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OBITUARY
Year : 2009  |  Volume : 22  |  Issue : 3  |  Page : 417

Mosaic of Obituaries for a Pioneer in 21 st Century Enlightenment in Medical Education: Professor Dr. med. Dr.h.c. Dieter Scheffner (23.03.1930 - 24.06.2009)


University of London Institute of Education, School of Lifelong Learning and International Development, United Kingdom

Date of Web Publication8-Jan-2013

Correspondence Address:
C Engel
University of London Institute of Education, School of Lifelong Learning and International Development
United Kingdom
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Source of Support: None, Conflict of Interest: None



How to cite this article:
Engel C. Mosaic of Obituaries for a Pioneer in 21 st Century Enlightenment in Medical Education: Professor Dr. med. Dr.h.c. Dieter Scheffner (23.03.1930 - 24.06.2009). Educ Health 2009;22:417

How to cite this URL:
Engel C. Mosaic of Obituaries for a Pioneer in 21 st Century Enlightenment in Medical Education: Professor Dr. med. Dr.h.c. Dieter Scheffner (23.03.1930 - 24.06.2009). Educ Health [serial online] 2009 [cited 2020 Feb 25];22:417. Available from: http://www.educationforhealth.net/text.asp?2009/22/3/417/105591

Professor Dr. Joachim. W. Dudenhausen

Former Dean, Faculty of Medicine, Humboldt University, Berlin, Germany


With great sadness, we acknowledge the death of Prof. Dr. med. Dr.h.c. Dieter Scheffner. He made outstanding contributions to medical education within Germany. He initiated, together with a group of medical students, a reform curriculum of medical education in Berlin in 1989. During the following nineteen years, Professor Scheffner was the driving force for the development of a student-centred curriculum at the Charité, Humboldt University in Berlin. Despite considerable resistance from within the Faculty, the reform curriculum was started with 63 students as a parallel curriculum in 1999. This represented a paradigm shift in medical education within Germany at the beginning of the 21st Century. With gentle persistence he supported the growth of the Berlin reform curriculum in the face of financial and administrative difficulties. Internationally he promoted networking with innovative medical educators in other countries. The death of Dieter Scheffner leaves a great gap. However, his great stimuli will keep him alive as a fellow-traveller for his colleagues and his many friends.

Professor Dr. Cornelius Frömmel

Dean, Faculty of Medicine and Chairman of the Board of Directors, University of Göttingen, Germany


To become involved in the Berlin reform curriculum was for me like a fairy tale: I was once upon a time a Professor of Biochemistry at the Charité in Berlin, dreaming in 1994 about a new, modern medical education in Germany. At that time, as Vice Dean of Research, I had a small amount of money. This helped to support the concepts of a new medical curriculum, the Berlin Reform Curriculum for medical education. The concept of the Berlin Reform curriculum was developed by a group headed by Dieter Scheffner. At a first glance I was shocked. This represented a totally new concept which challenged the traditional version of medical education in Germany. To me, 15 years ago, it seemed an evil concept. On second thought it looked impossible. But then, my scientific education as an experimentalist made me think: 'let's try it, it will fail!' From the outset I became involved in the 'Reformstudiengang' with responsibility for two modules (cardiology and metabolism/gastroenterology). I am now happy and proud to have been involved, and thank Dieter Scheffner who gave me a second life as professor.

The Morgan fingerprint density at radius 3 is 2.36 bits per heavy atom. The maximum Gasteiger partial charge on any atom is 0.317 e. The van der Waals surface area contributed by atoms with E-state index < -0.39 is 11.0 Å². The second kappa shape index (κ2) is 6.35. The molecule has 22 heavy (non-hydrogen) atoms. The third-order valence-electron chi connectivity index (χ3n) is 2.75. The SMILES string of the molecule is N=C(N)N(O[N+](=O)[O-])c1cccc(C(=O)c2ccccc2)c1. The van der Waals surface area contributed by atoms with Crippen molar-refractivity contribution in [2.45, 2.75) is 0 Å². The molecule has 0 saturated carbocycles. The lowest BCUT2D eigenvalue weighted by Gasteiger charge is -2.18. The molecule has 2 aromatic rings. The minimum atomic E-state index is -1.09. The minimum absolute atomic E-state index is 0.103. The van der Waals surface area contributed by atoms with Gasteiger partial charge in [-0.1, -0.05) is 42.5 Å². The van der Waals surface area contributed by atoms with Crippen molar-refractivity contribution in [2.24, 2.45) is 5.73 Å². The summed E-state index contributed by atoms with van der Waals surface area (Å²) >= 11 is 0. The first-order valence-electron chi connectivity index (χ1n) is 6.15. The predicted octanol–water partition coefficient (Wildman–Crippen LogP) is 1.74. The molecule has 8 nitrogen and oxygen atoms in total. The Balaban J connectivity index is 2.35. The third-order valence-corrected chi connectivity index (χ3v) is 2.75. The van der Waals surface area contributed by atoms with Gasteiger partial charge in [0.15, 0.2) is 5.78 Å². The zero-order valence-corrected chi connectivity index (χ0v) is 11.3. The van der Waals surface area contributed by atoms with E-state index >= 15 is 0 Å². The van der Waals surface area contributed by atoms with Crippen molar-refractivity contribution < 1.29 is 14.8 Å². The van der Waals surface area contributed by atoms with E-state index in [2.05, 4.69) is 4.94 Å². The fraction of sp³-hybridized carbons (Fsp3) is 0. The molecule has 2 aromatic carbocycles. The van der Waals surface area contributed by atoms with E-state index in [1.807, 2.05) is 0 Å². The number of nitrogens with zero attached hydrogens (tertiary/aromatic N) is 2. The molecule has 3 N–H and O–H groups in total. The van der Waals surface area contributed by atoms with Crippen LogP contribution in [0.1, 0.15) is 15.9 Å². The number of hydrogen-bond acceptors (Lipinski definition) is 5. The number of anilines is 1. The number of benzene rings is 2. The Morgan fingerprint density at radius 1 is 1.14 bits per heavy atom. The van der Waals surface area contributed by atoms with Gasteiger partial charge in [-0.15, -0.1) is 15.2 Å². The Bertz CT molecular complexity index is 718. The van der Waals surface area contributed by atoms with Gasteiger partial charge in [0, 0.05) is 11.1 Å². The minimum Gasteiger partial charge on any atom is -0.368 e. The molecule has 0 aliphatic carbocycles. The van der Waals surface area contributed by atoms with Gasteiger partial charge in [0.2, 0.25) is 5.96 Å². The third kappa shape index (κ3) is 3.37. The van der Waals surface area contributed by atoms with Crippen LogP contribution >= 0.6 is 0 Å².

Professor Dr. Walter Burger

Paediatrics and Head Reformstudiengang, Faculty of Medicine, Humboldt University, Berlin, Germany


Professor Dieter Scheffner has been a longstanding colleague and friend for important years of my life. I got to know him during our collaboration as paediatricians in the Children's Hospital of the Free University in Berlin. He was a highly specialized expert in paediatric neurology but represented Paediatrics as a whole. His humanistic patient-centred approach was very impressive for me as a younger colleague. Our collaboration intensified when he became the dean of the medical faculty at the Free University of Berlin and actively supported the suggestion of medical students for a fundamental reform of medical education. It was a striking experience to see how he conducted the process of implementation of an integrated, student- and patient-centred curriculum despite significant resistance and legal restrictions. His unique ability to combine holistic visions about education and medicine with skills for diplomatic negotiations was the basis for the first integrated medical curriculum in Germany. His death is a sad loss for the current endeavour of innovation in medical education and to all who had the pleasure of knowing him personally.

Dr. Kai Schnabel

Former Head of Skills Laboratory and Head, Reformstudiengang, Faculty of Medicine, Humboldt University, Berlin,

Germany;